• When possible, limit driving immediately before, during and after winter storms when salt and de-icing solutions are being applied and are at their highest concentrations.
  • Frequently wash your vehicle, paying particular attention to the undercarriage. This will loosen, dissolve and neutralize road salts. Many drive-through car washes offer an undercarriage rinse as an option.
  • Always use a high-quality car wash solution, not a household dish detergent that will strip the wax from your vehicle.
  • Repair any body damage and touch up paint scratches and chips that expose bare metal which could lead to rust.
  • Before the start of winter, thoroughly wash and clean your vehicle prior to the start of winter and apply a coat of wax to protect the finish.
  • Give the entire vehicle and undercarriage one last cleaning in the spring. Any deposits left over from winter can continue to cause corrosion year-round if not properly removed.

Pothole damage is another concern for drivers, as snow and ice melt and roadways begin to crumble. A new AAA survey found that nearly 30 million U.S. drivers experienced pothole damage significant enough to require repair in 2016, with repair bills ranging from under $250 to more than $1000. To address this issue, AAA believes that more funding is needed to keep pace with critical repairs and ongoing maintenance of the nation’s roadways.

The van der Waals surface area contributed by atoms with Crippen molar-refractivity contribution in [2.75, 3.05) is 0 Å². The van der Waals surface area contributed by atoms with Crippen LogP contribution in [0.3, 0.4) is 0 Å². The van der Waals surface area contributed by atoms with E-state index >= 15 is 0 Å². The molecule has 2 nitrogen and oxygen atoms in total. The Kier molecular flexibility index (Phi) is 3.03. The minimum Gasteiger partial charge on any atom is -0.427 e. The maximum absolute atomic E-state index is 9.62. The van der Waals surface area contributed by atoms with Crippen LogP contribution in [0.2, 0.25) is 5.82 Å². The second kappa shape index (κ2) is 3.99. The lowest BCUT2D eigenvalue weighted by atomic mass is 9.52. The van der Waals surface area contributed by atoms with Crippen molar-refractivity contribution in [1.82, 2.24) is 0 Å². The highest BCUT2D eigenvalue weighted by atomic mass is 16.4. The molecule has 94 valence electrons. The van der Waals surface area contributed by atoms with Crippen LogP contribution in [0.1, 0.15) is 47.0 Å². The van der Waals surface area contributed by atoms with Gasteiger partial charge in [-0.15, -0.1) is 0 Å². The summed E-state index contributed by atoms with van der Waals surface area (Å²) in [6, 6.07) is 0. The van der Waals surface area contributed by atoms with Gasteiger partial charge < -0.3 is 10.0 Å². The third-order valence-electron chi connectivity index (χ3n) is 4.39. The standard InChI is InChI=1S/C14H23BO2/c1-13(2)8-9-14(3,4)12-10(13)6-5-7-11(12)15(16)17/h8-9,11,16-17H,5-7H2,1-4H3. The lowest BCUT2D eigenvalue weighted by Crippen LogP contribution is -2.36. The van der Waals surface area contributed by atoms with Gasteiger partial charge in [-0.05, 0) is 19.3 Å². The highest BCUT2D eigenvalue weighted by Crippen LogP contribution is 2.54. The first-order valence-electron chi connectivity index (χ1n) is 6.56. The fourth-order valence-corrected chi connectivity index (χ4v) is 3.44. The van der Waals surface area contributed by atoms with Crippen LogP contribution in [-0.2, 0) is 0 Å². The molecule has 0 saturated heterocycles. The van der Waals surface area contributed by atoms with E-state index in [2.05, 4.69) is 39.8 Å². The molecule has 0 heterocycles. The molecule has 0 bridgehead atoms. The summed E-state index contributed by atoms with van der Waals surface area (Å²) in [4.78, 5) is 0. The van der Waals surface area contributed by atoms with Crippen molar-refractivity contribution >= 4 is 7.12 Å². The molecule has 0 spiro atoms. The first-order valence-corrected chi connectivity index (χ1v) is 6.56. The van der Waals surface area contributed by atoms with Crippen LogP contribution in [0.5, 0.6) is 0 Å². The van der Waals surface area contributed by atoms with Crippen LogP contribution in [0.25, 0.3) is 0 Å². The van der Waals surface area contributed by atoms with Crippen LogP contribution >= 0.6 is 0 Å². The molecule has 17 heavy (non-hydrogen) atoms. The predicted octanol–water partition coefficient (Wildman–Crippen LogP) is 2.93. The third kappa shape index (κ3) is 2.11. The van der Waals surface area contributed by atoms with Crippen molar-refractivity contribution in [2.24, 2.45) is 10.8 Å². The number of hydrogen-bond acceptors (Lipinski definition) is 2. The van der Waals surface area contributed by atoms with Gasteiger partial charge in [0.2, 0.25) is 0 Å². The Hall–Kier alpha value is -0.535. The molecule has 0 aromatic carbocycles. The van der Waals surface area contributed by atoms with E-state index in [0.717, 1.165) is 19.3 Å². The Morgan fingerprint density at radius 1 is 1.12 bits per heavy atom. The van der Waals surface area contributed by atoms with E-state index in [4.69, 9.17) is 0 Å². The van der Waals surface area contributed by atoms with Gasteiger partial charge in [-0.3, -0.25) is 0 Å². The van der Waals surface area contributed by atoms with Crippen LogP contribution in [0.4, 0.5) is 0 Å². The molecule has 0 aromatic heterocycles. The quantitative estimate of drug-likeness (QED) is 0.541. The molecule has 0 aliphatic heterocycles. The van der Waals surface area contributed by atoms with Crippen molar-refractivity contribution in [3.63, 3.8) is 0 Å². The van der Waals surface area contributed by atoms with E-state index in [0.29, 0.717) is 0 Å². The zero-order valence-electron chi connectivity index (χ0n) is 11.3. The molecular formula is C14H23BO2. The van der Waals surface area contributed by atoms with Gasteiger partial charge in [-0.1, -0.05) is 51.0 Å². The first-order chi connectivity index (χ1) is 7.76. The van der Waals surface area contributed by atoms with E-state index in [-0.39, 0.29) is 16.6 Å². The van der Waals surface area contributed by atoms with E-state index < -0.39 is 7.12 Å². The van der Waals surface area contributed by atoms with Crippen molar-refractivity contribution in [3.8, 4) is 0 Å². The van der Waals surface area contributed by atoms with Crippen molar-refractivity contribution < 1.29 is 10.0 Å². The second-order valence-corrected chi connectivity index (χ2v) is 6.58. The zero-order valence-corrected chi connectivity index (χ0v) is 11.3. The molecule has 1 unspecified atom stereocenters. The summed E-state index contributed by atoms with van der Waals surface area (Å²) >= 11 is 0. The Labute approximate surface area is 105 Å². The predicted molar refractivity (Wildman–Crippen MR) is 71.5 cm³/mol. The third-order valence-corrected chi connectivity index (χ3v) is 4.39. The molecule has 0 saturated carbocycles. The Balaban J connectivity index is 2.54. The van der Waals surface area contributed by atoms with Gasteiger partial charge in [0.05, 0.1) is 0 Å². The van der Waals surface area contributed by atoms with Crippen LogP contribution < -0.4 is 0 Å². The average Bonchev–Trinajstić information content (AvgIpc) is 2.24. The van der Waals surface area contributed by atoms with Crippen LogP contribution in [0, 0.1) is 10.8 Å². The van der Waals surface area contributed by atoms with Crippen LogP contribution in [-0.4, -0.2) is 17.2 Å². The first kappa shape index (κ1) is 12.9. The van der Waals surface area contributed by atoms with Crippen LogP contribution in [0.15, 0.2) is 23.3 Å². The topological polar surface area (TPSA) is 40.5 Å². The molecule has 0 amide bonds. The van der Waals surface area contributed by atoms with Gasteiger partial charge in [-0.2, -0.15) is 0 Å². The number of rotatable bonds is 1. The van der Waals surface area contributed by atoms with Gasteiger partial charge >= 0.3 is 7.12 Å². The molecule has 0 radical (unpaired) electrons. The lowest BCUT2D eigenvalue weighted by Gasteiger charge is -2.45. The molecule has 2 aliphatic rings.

When pothole or rust damage occurs, it is imperative to choose a reputable repair facility. The AAA Approved Auto Repair (AAR) network includes nearly 7,000 facilities which have met AAA’s high standards, including, certifications, technical training, cleanliness, insurance requirements, rigorous inspections and customer satisfaction. AAA members are eligible for special benefits such as priority service, a 24-month/24,000-mile warranty, discounts, free inspections, dispute resolution assistance and more. To locate an AAR shop in your area, visit AAA.com/AutoRepair.

As North America’s largest motoring and leisure travel organization, AAA provides more than 56 million members with travel, insurance, financial and automotive-related services. Since its founding in 1902, the not-for-profit, fully tax-paying AAA has been a leader and advocate for the safety and security of all travelers. Motorists can map a route, identify gas prices, find discounts, book a hotel and access AAA roadside assistance with the AAA Mobile app for iPhone, iPad and Android. Learn more at AAA.com/mobile. AAA clubs can be visited on the Internet at AAA.com.

ErinSteppAAA Tests Reveal Automatic Emergency Braking Systems Vary Significantly